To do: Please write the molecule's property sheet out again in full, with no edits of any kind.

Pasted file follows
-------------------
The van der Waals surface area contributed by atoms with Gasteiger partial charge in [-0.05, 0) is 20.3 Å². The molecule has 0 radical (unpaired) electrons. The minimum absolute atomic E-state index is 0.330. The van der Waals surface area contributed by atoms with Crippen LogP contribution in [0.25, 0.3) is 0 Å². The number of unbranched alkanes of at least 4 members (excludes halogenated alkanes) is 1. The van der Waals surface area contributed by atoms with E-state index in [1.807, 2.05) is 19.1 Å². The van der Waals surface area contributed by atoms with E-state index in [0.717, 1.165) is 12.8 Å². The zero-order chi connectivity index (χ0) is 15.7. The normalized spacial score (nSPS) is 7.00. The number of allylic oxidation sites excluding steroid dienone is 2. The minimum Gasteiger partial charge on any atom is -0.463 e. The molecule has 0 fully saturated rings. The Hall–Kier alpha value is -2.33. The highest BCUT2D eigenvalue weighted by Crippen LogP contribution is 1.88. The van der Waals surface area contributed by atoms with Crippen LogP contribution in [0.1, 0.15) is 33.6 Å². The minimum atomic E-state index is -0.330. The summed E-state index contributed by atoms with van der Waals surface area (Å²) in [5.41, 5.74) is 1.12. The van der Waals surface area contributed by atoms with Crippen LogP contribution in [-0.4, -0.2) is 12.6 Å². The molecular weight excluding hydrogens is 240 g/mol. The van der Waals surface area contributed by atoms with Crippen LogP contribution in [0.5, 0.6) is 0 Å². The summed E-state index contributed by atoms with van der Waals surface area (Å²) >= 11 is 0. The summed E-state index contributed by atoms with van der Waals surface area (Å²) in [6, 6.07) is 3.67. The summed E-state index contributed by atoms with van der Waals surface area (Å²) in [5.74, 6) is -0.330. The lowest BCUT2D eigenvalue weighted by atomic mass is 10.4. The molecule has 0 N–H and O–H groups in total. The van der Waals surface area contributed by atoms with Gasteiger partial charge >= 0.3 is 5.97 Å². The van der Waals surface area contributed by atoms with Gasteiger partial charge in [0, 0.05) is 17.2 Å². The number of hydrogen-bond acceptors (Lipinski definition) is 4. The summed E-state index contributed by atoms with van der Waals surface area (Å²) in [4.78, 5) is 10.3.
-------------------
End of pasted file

The van der Waals surface area contributed by atoms with Gasteiger partial charge in [-0.05, 0) is 20.3 Å². The molecule has 0 radical (unpaired) electrons. The minimum absolute atomic E-state index is 0.330. The van der Waals surface area contributed by atoms with Crippen LogP contribution in [0.25, 0.3) is 0 Å². The number of unbranched alkanes of at least 4 members (excludes halogenated alkanes) is 1. The van der Waals surface area contributed by atoms with E-state index in [1.807, 2.05) is 19.1 Å². The van der Waals surface area contributed by atoms with E-state index in [0.717, 1.165) is 12.8 Å². The zero-order chi connectivity index (χ0) is 15.7. The normalized spacial score (nSPS) is 7.00. The number of allylic oxidation sites excluding steroid dienone is 2. The minimum Gasteiger partial charge on any atom is -0.463 e. The molecule has 0 fully saturated rings. The Hall–Kier alpha value is -2.33. The highest BCUT2D eigenvalue weighted by Crippen LogP contribution is 1.88. The van der Waals surface area contributed by atoms with Crippen LogP contribution in [0.1, 0.15) is 33.6 Å². The minimum atomic E-state index is -0.330. The summed E-state index contributed by atoms with van der Waals surface area (Å²) in [5.41, 5.74) is 1.12. The van der Waals surface area contributed by atoms with Crippen LogP contribution in [-0.4, -0.2) is 12.6 Å². The molecular weight excluding hydrogens is 240 g/mol. The van der Waals surface area contributed by atoms with Crippen LogP contribution in [0.5, 0.6) is 0 Å². The summed E-state index contributed by atoms with van der Waals surface area (Å²) >= 11 is 0. The summed E-state index contributed by atoms with van der Waals surface area (Å²) in [6, 6.07) is 3.67. The summed E-state index contributed by atoms with van der Waals surface area (Å²) in [5.74, 6) is -0.330. The lowest BCUT2D eigenvalue weighted by atomic mass is 10.4. The molecule has 0 N–H and O–H groups in total. The van der Waals surface area contributed by atoms with Gasteiger partial charge >= 0.3 is 5.97 Å². The van der Waals surface area contributed by atoms with Gasteiger partial charge in [0, 0.05) is 17.2 Å². The number of hydrogen-bond acceptors (Lipinski definition) is 4. The summed E-state index contributed by atoms with van der Waals surface area (Å²) in [4.78, 5) is 10.3.